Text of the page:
Knitting, quilting, sewing, and other crafts may seem like nothing more than pleasant hobbies, but there’s more to these activities than meets the eye. Research shows that regularly engaging in crafts may have tangible health benefits. Here’s what getting crafty might do for you.
The rhythmic, repetitive movements and focused attention required of certain crafts seem to produce a calming effect akin to meditation. In an online study that surveyed over 3,500 knitters, published in the British Journal of Occupational Therapy, respondents felt there was a relationship between knitting frequency and feeling calm. They noted that knitting was “soothing,” “restful,” and had meditative or zen-like qualities. The majority said it helped them relieve stress and unwind from the pressures of work. Additionally, those with anxiety disorders reported that knitting helped them cope with stressful situations.
In the same British study, respondents were asked to indicate on a 7-point scale ranging from “very sad” to “very happy” what their mood was generally like before they engaged in knitting. About one-third of them reported feeling some measure of “happy”; the rest reported either neutral or sad moods. After knitting, however, the majority of the respondents rated themselves as at least “a little happy,” while less than 1 percent said they remained sad. Knitting with other people appeared to confer an additional benefit, especially for people who had depression. They tended to report that participating in a knitting group increased their happiness and self-esteem. (Note that knitting or other crafts should not substitute for professional treatment if you are depressed or very anxious. But they’re certainly worth trying as add-ons.)
Of course, there’s also the lasting pleasure that comes from accomplishing a project and enjoying the finished item—or, perhaps even more enjoyable, giving it to someone else.
Head off cognitive decline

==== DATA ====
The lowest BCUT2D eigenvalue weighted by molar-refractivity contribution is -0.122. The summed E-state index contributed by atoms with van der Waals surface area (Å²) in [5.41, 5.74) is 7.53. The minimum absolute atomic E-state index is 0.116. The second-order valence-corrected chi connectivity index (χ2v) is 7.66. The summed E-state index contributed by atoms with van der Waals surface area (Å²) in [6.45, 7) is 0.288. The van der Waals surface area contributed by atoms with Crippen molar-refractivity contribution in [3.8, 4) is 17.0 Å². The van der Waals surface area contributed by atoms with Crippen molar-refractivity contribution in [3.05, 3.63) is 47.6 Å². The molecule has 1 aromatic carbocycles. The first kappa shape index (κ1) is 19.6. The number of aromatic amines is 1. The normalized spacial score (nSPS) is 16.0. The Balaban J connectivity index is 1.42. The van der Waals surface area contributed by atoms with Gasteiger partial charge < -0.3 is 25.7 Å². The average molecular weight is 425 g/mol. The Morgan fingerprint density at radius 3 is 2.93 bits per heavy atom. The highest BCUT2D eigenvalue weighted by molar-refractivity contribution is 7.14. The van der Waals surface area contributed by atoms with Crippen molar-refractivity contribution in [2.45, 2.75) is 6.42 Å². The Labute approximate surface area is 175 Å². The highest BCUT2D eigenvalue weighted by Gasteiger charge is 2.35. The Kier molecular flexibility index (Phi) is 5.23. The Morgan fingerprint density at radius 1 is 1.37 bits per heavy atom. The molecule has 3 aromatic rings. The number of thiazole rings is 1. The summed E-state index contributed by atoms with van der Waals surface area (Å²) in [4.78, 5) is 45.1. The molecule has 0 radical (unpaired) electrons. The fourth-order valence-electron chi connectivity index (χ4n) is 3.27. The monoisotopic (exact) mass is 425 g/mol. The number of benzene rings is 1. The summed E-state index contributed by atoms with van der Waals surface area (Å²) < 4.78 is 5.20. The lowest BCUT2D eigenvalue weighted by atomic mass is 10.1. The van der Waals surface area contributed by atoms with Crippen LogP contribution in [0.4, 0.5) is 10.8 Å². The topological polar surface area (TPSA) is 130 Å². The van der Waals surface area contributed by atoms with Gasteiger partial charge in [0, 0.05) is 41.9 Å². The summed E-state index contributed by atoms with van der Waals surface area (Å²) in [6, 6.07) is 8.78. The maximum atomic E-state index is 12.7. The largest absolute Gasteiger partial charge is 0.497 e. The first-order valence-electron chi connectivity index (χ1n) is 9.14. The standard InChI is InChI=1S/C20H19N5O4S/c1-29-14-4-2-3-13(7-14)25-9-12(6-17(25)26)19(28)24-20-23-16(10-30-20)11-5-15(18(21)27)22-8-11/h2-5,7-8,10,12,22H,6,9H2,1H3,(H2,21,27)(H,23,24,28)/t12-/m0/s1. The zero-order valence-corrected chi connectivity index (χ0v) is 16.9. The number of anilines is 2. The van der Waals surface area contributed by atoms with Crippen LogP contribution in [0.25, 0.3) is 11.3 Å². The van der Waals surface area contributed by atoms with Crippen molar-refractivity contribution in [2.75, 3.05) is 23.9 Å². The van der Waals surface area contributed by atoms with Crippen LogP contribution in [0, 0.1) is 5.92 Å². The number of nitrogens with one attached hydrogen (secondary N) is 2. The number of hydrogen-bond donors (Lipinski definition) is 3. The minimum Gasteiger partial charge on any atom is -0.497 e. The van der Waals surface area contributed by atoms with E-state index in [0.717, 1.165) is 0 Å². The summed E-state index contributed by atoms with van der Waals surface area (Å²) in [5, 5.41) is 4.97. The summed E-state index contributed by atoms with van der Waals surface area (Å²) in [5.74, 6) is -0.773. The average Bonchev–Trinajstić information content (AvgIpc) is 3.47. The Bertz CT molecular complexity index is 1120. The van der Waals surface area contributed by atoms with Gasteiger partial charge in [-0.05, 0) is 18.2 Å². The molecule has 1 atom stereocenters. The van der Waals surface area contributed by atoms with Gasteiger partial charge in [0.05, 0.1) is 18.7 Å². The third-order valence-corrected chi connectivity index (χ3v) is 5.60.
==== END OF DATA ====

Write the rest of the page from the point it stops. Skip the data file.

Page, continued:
In a study published in the Journal of Neuropsychiatry & Clinical Neurosciences, researchers looked at 1,321 adults, ages 70 to 89, of whom 197 had mild cognitive impairment (a possible precursor to dementia). All of the participants were surveyed about their activities in the previous year. Those who engaged in crafts such as knitting or quilting had a lower risk of mild cognitive impairment, on par with the reduction seen in people who spent time reading books, working on computers, or playing cognitive games. The results add to the evidence that mentally engaging activities—including crafting—may help protect certain neurological pathways in the brain.
Empower women with eating disorders
A small Canadian study in the journal Eating and Weight Disorders included 38 women undergoing inpatient treatment for anorexia nervosa. The women were given knitting lessons and free access to supplies, and asked to report how the knitting affected their psychological state. About three-quarters of the participants said that knitting lessened the intensity of their fears and preoccupation with their eating disorder. The same number said it had a calming and therapeutic effect, and 53 percent said it provided satisfaction, pride, and a sense of accomplishment. The study had no control group, however, so it’s possible that other, non-craft activities might have conferred the same benefit.
Help people cope with chronic pain
Living with chronic pain is a challenge not just physically but psychologically, predisposing sufferers to depression, social isolation, and a perceived loss of control and identity. In a small study presented at a meeting of the British Pain Society, researchers at the Royal United Hospital in Bath, England, conducted an online survey of 60 people with chronic pain who knit. They also observed a 15-person face-to-face knitting group held weekly at a pain management unit. The online survey revealed that knitters felt a sense of increased purpose, meaning, and control as a result of their hobby; they also reported that knitting distracted them from their pain. And those who belonged to the knitting group reported they felt less isolated and enjoyed a sense of belonging. As with the other studies, there was no control group, so it’s possible that other engaging hobbies or social activities would have been equally helpful.
How to get started:
Check with a local crafts or knitting store to find classes and workshops in your area for beginners on up. There are also numerous meet-up groups for knitting, crocheting, and other crafts nationwide (check Meetup.com for options in your area). Many cities or states have their own knitters’ guilds, which you can generally find by typing your city or state name plus “knitters’ guild” or “knitting guild” into a search engine.